This morning I thought of another thing it changes for me. With friends, colleagues and people who I am walking alongside in life, I often say "what are you thinking" as I can tell they are processing something. This perspective puts new light on that - if I'm encouraging myself to not pay as much attention to every thought/feeling that comes into my brain (notice, make space for it, but not let fuse with it), how do I use that to influence how I relate and work with others? I suspect that sometimes that will mean continuing to ask the question (making space for it) and sometimes not (not helping the person/us be fused with their unhelpful thoughts). It'll be interesting to observe this and learn as I practice it.
Another helpful analogy with all this stuff that has been helpful for me is that our brains are like all the emails that are sent to us - without any filters. As we get more filters on our emails we can trust more what goes into our junk mail and we might scan it quickly but we don't pay much attention to it - but those emails still come in, its just we don't get consumed by them. That's been helpful for me.
If you can't tell - I'm excited by it all.
Monday, April 21, 2008
So a new challenge that feels like a real invitation to life: to rid my life of negativity.
Not to rid my life of speaking the truth when that is a statement that might be negative. But to rid my life of an attitude of negativity.
That includes conversations and thoughts, words I speak, conversations I encourage by my interest, attention I give to my thoughts and many other things.
Right now I'm in the process of noticing the extent to which negativity is present in my life. It feels harsh and painful but gentle, good and full of peace. It has all the hallmarks of the spirit of truth at work.
A great quote that Anj has on her blog today:
"Regardless of how a compulsion appears externally, underneath it is always robbing us of our freedom. We act not because we have chosen to, but because we have to. We cling to things, people, beliefs, and behaviors not because we love them, but because we are terrified of losing them.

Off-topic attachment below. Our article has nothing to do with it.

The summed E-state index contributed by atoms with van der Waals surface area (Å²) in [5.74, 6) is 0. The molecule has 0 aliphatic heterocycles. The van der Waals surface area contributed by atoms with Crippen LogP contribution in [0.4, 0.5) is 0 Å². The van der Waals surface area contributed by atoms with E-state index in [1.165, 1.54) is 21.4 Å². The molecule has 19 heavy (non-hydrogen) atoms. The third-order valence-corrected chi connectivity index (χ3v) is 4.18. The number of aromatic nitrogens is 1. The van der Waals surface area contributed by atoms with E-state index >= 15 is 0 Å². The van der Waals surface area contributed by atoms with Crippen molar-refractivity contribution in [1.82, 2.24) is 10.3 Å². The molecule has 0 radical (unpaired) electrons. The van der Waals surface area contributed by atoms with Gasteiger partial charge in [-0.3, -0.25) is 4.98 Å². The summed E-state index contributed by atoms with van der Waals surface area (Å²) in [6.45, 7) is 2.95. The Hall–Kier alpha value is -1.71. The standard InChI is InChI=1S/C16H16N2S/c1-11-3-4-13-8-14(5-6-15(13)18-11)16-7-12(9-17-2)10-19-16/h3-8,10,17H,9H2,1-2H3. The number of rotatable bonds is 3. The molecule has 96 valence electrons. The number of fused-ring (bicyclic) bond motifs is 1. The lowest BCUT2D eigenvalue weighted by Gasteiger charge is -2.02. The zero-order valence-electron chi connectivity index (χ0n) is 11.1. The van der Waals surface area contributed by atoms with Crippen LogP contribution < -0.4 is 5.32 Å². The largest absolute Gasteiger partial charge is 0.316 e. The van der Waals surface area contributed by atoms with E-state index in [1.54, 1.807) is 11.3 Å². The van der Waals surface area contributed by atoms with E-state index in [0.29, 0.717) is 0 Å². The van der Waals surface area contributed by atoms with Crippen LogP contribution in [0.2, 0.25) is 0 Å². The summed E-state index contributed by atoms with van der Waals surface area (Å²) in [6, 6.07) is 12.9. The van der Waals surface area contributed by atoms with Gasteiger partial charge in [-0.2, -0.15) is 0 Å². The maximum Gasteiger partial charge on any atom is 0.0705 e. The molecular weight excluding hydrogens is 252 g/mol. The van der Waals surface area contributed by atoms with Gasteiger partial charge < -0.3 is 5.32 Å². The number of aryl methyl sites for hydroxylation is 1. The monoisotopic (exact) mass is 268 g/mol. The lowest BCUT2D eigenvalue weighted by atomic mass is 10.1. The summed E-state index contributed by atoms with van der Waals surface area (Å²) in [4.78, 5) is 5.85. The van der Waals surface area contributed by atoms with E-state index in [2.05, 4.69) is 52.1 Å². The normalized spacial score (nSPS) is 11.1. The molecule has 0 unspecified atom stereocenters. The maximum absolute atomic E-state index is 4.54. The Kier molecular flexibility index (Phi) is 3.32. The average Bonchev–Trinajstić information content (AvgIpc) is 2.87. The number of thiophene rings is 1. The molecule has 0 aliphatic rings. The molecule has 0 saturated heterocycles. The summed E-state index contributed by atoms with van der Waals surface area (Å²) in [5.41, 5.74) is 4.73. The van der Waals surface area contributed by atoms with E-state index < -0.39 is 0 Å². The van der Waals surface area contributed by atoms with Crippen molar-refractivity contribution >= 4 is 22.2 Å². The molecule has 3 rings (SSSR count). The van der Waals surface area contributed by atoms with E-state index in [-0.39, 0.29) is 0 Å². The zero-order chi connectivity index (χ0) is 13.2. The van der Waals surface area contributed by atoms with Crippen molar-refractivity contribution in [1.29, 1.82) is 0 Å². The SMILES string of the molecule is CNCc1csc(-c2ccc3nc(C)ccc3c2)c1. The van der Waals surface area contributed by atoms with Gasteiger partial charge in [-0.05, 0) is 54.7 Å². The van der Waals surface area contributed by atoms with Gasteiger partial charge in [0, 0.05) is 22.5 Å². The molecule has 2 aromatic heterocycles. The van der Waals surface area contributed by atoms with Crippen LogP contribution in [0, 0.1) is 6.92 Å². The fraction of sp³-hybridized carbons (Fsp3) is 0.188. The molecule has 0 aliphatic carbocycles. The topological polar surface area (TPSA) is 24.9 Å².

The Dark Night of the Soul - Gerald G. May
Saturday, April 19, 2008
I'm in the process of an essay on John 13:5-15. It's the footwashing passage in John - only recorded in John, the book the doesn't include the institution of the Lord's supper. I'm enjoying immensely although my brain is getting fried! It's a greek exegesis essay so I'm needing to wrestle with questions around the specifics of the text - what does this word mean, what is the emphasis and should it actual be there at all anyway.
But some of the questions I've been pondering are why we celebrate communion but we don't have footwashing as a ritual. I think I've got some answers around that question.
Another question raised by many scholars is whether there is a reference to baptism in the passage - I don't think there is.
However, one of the things that's hit me deeply has been Jesus' reaction to Simon Peter - in this passage and at other times (we looked at John 21 last week at church). Jesus' firmness and his grace has hit me again - in his reaction to Simon Peter and to me.
Tonight I went out to Box Hill - the place that we have owned for 21 years of my 32 years of life. Currently too it is representative of all our family homes - so it is farewell to the place that we have owned, where I have lived, to family homes in general and to mum's home. It was great to "be" in the house - to sit, draw, walk around, reflect and pray. A friend's song came to mind - she wrote about going back to the family home also before it was sold; she wrote about how "she was formed here" and how "my family grew into me, I grew into them". That was so real for me tonight - the ways in which my family grew into me in good and bad ways. But more than ever there was an acceptance of it all and an ability to let it be and move on, knowing that it is, in a sense, forever mine.
Settlement is in a couple of weeks.
There are so many things that I could blog - and the specific thoughts I might try and blog separately - this will be a more general post.
Life has been full and right now life is very very good. I feel more content and settled than I think I pretty much ever have. Life is good and I am good.
It hasn't been that the whole of the last month - in fact quite the opposite. I got very much to the end of my tether about 2 weeks ago which has encouraged a deep considered look at my life with deep considered decisions and 2 weeks later life is very different.
I am very conscious of the amazingness of the many great people in my life - of all kinds. I'm particularly thankful right now for many people who I have deep friendships with.
More than that though I'm very thankful for the deep connection I have with the creator and life-source of the universe - I seriously have no idea how I'd do life without that.